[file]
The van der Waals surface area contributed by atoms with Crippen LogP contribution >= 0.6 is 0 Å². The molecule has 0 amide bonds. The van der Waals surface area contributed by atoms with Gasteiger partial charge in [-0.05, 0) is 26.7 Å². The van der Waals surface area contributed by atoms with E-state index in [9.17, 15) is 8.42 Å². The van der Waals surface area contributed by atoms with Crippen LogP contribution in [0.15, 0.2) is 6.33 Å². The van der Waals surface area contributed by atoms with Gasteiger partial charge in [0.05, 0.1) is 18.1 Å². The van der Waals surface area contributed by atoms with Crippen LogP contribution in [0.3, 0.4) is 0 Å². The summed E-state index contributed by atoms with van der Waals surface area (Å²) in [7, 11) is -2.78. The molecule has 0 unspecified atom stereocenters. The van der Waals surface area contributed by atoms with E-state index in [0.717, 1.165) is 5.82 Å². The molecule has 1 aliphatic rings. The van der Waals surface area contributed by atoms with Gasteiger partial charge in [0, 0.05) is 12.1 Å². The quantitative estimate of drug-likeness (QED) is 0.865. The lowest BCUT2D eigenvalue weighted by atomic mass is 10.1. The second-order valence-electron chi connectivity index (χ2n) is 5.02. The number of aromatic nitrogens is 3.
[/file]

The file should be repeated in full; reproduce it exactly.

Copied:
The van der Waals surface area contributed by atoms with Crippen LogP contribution >= 0.6 is 0 Å². The molecule has 0 amide bonds. The van der Waals surface area contributed by atoms with Gasteiger partial charge in [-0.05, 0) is 26.7 Å². The van der Waals surface area contributed by atoms with E-state index in [9.17, 15) is 8.42 Å². The van der Waals surface area contributed by atoms with Crippen LogP contribution in [0.15, 0.2) is 6.33 Å². The van der Waals surface area contributed by atoms with Gasteiger partial charge in [0.05, 0.1) is 18.1 Å². The van der Waals surface area contributed by atoms with Crippen LogP contribution in [0.3, 0.4) is 0 Å². The summed E-state index contributed by atoms with van der Waals surface area (Å²) in [7, 11) is -2.78. The molecule has 0 unspecified atom stereocenters. The van der Waals surface area contributed by atoms with E-state index in [0.717, 1.165) is 5.82 Å². The molecule has 1 aliphatic rings. The van der Waals surface area contributed by atoms with Gasteiger partial charge in [0, 0.05) is 12.1 Å². The quantitative estimate of drug-likeness (QED) is 0.865. The lowest BCUT2D eigenvalue weighted by atomic mass is 10.1. The second-order valence-electron chi connectivity index (χ2n) is 5.02. The number of aromatic nitrogens is 3.